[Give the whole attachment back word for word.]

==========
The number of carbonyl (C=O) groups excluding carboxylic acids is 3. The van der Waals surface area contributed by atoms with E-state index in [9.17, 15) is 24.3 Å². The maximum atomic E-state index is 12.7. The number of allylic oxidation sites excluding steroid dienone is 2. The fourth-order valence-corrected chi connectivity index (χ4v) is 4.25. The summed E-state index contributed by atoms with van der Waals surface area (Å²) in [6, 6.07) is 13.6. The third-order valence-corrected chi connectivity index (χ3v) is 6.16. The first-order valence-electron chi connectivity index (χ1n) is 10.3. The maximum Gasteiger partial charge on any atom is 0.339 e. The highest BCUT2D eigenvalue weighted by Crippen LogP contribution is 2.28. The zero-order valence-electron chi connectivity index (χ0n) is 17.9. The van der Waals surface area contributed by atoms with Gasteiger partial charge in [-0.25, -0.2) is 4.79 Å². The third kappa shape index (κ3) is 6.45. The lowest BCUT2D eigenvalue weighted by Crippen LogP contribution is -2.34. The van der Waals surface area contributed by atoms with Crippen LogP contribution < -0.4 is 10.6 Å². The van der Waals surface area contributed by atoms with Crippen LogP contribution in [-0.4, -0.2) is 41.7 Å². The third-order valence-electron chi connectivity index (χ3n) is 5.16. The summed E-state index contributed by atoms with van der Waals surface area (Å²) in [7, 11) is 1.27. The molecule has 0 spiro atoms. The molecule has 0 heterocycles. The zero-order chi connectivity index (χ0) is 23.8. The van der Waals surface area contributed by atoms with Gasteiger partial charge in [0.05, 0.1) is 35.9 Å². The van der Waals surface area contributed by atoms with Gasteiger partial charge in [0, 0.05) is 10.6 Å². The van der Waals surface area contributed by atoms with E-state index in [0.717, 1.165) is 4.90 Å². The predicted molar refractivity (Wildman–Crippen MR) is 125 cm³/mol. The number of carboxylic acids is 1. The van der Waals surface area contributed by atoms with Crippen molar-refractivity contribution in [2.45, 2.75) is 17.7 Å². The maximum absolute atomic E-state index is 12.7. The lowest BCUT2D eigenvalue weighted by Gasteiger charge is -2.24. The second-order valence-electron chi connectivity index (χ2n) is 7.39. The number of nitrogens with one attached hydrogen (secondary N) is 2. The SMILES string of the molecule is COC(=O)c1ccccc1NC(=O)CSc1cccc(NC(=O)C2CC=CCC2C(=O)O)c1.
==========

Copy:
The number of carbonyl (C=O) groups excluding carboxylic acids is 3. The van der Waals surface area contributed by atoms with E-state index in [9.17, 15) is 24.3 Å². The maximum atomic E-state index is 12.7. The number of allylic oxidation sites excluding steroid dienone is 2. The fourth-order valence-corrected chi connectivity index (χ4v) is 4.25. The summed E-state index contributed by atoms with van der Waals surface area (Å²) in [6, 6.07) is 13.6. The third-order valence-corrected chi connectivity index (χ3v) is 6.16. The first-order valence-electron chi connectivity index (χ1n) is 10.3. The maximum Gasteiger partial charge on any atom is 0.339 e. The highest BCUT2D eigenvalue weighted by Crippen LogP contribution is 2.28. The zero-order valence-electron chi connectivity index (χ0n) is 17.9. The van der Waals surface area contributed by atoms with Gasteiger partial charge in [-0.25, -0.2) is 4.79 Å². The third kappa shape index (κ3) is 6.45. The lowest BCUT2D eigenvalue weighted by Crippen LogP contribution is -2.34. The van der Waals surface area contributed by atoms with Crippen LogP contribution < -0.4 is 10.6 Å². The van der Waals surface area contributed by atoms with Crippen LogP contribution in [-0.4, -0.2) is 41.7 Å². The third-order valence-electron chi connectivity index (χ3n) is 5.16. The summed E-state index contributed by atoms with van der Waals surface area (Å²) in [7, 11) is 1.27. The molecule has 0 spiro atoms. The molecule has 0 heterocycles. The zero-order chi connectivity index (χ0) is 23.8. The van der Waals surface area contributed by atoms with Gasteiger partial charge in [0.05, 0.1) is 35.9 Å². The van der Waals surface area contributed by atoms with Gasteiger partial charge in [0, 0.05) is 10.6 Å². The van der Waals surface area contributed by atoms with E-state index in [0.717, 1.165) is 4.90 Å². The predicted molar refractivity (Wildman–Crippen MR) is 125 cm³/mol. The number of carboxylic acids is 1. The van der Waals surface area contributed by atoms with Crippen molar-refractivity contribution in [2.45, 2.75) is 17.7 Å². The maximum absolute atomic E-state index is 12.7. The lowest BCUT2D eigenvalue weighted by Gasteiger charge is -2.24. The second-order valence-electron chi connectivity index (χ2n) is 7.39. The number of nitrogens with one attached hydrogen (secondary N) is 2. The SMILES string of the molecule is COC(=O)c1ccccc1NC(=O)CSc1cccc(NC(=O)C2CC=CCC2C(=O)O)c1.